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How Brands Stand Out on Valentine’s Day

How Brands Stand Out on Valentine’s Day main image

Every year, Valentine’s Day divides opinion. Is it the most romantic day of the year? Do we really need to mark off a day to celebrate the one we love? Is it all a bit of a con?

These are all valid questions for consumers, but businesses can’t afford to be cynical about every romantic’s favorite holiday.

On Valentine’s Day last year, Americans were expected to spend over US$20.7bn – a six percent spike from the year before.

Although fewer people claim to celebrate Valentine’s Day than ever before (51 percent said they planned to celebrate the holiday, down four percent from 2018), the National Retail Federation estimated Americans would spend:

  • $3.9 billion on jewelry
  • $3.5 billion on an evening out
  • $2.1 billion on clothing
  • $1.9 billion on flowers
  • $1.8 billion on candy
  • $1.3 billion on gift cards
  • $933 million on greeting cards

As you can see from the figures, the financial stakes are high for brands, and so organizations spend months developing Valentine’s Day marketing campaigns aimed at the core holiday demographic: couples in love.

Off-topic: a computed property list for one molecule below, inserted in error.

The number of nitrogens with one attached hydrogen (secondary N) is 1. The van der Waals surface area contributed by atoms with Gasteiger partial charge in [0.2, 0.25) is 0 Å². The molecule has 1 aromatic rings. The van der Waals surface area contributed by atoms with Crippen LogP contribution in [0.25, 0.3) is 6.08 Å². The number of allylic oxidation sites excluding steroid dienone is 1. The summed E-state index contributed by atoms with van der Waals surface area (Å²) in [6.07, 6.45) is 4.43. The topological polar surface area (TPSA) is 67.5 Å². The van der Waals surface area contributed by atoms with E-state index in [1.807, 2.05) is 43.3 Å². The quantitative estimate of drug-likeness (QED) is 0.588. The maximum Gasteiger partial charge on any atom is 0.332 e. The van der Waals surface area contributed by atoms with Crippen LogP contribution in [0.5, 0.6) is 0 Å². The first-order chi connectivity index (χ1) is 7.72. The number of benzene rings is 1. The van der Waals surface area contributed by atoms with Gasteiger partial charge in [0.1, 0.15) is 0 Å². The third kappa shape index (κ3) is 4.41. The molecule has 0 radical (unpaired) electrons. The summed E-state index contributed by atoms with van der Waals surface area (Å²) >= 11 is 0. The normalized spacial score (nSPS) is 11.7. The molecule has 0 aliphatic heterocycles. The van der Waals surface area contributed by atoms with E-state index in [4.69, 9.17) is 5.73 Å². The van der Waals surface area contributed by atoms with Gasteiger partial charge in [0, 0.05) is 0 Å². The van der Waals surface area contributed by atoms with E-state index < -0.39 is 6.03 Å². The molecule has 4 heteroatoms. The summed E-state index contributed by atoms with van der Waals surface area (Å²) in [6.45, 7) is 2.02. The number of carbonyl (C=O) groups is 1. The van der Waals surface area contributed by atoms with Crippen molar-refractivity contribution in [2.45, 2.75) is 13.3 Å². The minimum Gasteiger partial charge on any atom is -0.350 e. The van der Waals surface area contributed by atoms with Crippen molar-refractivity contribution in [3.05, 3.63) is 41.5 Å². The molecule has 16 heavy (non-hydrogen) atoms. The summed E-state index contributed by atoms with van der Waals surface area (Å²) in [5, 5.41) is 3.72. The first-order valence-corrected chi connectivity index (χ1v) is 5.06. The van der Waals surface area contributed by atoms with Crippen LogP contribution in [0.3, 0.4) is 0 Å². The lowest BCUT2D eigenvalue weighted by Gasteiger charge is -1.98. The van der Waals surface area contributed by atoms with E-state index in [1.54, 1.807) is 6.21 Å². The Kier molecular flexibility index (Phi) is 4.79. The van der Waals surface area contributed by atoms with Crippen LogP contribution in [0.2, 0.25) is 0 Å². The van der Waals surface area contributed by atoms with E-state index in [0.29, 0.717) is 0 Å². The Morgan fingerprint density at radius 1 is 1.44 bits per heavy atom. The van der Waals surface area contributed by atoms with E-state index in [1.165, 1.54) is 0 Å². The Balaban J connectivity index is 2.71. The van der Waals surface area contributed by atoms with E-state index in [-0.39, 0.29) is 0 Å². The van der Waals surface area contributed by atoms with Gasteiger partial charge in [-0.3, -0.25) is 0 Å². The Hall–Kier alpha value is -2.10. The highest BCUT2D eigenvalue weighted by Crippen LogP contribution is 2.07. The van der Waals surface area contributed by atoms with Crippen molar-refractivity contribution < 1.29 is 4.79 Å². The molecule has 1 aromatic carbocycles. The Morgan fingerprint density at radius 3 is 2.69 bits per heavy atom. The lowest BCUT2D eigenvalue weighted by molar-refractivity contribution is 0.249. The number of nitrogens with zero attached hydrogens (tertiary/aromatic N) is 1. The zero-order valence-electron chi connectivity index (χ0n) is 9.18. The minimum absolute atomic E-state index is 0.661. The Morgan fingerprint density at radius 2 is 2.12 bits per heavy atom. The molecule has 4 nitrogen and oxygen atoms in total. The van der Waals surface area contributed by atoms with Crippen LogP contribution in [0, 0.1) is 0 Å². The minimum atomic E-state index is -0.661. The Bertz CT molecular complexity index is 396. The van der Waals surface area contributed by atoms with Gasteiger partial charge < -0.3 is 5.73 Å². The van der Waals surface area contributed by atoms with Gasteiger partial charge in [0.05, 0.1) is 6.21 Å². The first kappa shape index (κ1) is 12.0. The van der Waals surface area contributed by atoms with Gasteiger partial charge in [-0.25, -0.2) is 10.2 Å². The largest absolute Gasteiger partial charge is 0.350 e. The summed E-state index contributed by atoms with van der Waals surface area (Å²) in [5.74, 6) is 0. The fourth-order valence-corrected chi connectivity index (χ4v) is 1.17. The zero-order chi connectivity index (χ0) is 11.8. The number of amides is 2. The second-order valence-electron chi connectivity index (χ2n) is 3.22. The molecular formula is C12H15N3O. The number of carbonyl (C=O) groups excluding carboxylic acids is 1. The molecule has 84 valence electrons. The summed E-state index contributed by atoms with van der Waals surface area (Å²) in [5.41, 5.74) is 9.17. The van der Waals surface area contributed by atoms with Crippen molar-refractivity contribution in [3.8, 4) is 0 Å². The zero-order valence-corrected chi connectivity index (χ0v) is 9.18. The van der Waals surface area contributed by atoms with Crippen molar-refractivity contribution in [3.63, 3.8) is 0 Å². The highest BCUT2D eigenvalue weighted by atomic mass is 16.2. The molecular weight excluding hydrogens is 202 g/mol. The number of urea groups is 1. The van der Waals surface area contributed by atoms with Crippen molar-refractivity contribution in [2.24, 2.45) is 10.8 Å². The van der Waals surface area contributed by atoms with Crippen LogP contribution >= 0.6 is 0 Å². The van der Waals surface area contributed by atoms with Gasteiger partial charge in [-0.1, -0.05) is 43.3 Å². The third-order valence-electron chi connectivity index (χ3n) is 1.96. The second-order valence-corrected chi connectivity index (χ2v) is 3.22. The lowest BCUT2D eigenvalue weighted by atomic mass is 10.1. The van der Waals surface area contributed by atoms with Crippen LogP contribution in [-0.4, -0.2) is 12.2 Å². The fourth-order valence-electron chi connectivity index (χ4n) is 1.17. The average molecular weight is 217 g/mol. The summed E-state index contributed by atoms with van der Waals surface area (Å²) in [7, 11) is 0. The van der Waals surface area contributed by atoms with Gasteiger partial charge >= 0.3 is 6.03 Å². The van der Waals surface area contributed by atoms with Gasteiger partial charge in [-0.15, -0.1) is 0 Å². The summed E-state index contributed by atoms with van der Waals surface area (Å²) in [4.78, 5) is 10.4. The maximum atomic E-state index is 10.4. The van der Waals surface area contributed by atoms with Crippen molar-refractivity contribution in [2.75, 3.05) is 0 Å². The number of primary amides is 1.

But in recent years, brands have tailored their marketing efforts to changing cultural values surrounding the holiday. Of course, the key focus is the concept of love – but the lines have been blurred, and Valentine’s Day (and the marketing surrounding it) doesn’t solely focus on couples anymore.

The fact is, the holiday needed to become more inclusive, and brands have had to jump onboard to keep customers interested.

Growth of Galentine’s Day

Rather than only focus on romantic partners, many people now use the holiday as a chance to demonstrate the love and affection they feel towards their friends instead. This is why Galentine’s Day was born – a time to honor shared love between girls and their closest pals.